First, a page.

Charting a course
Updated: Jan 8, 2019
I’ll admit, I was a reluctant dad. Growing up, I never was one of those guys who said, “I just can’t wait to have a family and be a dad.” But, as it turns out, I married a girl who had grown up saying that she couldn’t wait to be a mom. So, we had kids.
The last decade or so has been about me catching up to reality.
For me, being a dad means exploring uncharted territory. My own father and I are very different people, so the ways he was a dad and the ways I am a dad often look very different. So there are a lot of ways in which I am asking, “How do you *I* live as a father in a meaningful way?”
Honestly, the Bible doesn’t even give us a lot of instructions on how to be a dad. We only get snippets and verses here and there. No major section from a letter from Paul on “How to be a Godly Dad.“ Wouldn’t that be awesome! (But we do get a lot on what a Father-Son relationship looks like from Jesus.)
I think it really boils down to this question: What value does being a man bring to the life of my kids?
My mind goes back to Genesis 1:27, which states:
So God created mankind in his own image, in the image of God he created them; male and female he created them.
How do I reflect God’s image as a male differently than my wife reflects God’s image as a female? How does this difference impact my kids?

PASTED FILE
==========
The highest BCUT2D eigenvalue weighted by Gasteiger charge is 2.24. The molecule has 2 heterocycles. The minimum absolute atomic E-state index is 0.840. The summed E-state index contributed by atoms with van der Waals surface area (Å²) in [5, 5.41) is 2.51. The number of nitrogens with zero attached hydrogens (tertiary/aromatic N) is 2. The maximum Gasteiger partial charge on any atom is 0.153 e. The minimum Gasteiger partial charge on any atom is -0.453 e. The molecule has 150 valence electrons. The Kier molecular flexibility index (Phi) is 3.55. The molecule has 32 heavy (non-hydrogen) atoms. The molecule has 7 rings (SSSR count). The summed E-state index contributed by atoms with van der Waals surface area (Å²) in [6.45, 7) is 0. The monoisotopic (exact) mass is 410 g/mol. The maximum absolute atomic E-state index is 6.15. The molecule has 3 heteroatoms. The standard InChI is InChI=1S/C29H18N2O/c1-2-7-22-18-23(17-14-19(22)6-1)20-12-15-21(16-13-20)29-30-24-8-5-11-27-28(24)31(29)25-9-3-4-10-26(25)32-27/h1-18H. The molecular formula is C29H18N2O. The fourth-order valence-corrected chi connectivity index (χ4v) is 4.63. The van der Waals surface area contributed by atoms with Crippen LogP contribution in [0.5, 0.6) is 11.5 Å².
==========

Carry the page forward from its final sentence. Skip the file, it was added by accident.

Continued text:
I believe that being a male image bearer has less to do with which jobs or activities we chose do to, and more about an inherent design (more on this in another post). At the base line, masculinity has to be about who we are and whose we are (i.e. Christ's), which is then reflected in how we do any job or activity.
Two years ago, when a co-worker invited me to read “Being Dad“ by Scott Keith, I discovered some eye-opening facts on how valuable the influence of a father is in the lives of his children. Keith shares these details from the U.S. Census and other government agencies (page 3):
43% of all children in the U.S. live in a home where there is no father.
63% of all youth suicides occur in fatherless homes.
90% of all runaway children live in a home where there is no father.
85% of child who show behavior disorders come from fatherless homes.
Not to sound doomsday, especially for anyone living in a fatherless home. But the facts indicate that having a stable father figure is crucial for the health and development of young souls.
Keith also relates a study conducted in Switzerland in 1994 that revealed that if the father of a family practices his faith that it can be a leading factor in his children subsequently remaining engaged into their adult years (page 3).
If both parents attend church regularly, 33% of their adult children attend regularly.
If only the mom attends regularly, only 2% of adult children attend regularly.
If the father alone attends regularly, 44% of adult children attend regularly.
That convinced me. I owe it to my kids to be a fully alive man in Christ, whatever that means. If I am going to do anything to lead them to a life of faith, I can’t be lazy or passive. I have to know who Christ has made me to be and lead them into what is truly good.
And I've come to believe that God doesn’t give us a manual for being dads because the calling is not different from Christ's basic calling for following him:
“A new command I give you: Love one another. As I have loved you, so you must love one another. By this everyone will know that you are my disciples, if you love one another.”
Christ’s call to me as a dad is to love my children as he has loved me. When I live as a fully alive man in Christ, I can learn to see them, know them, and care for them as Christ has done and is doing for me. It’s a lot to take in, and there's so much room for growth!
What about you? How is Christ leading you to be a meaningful presence in the lives of your kids?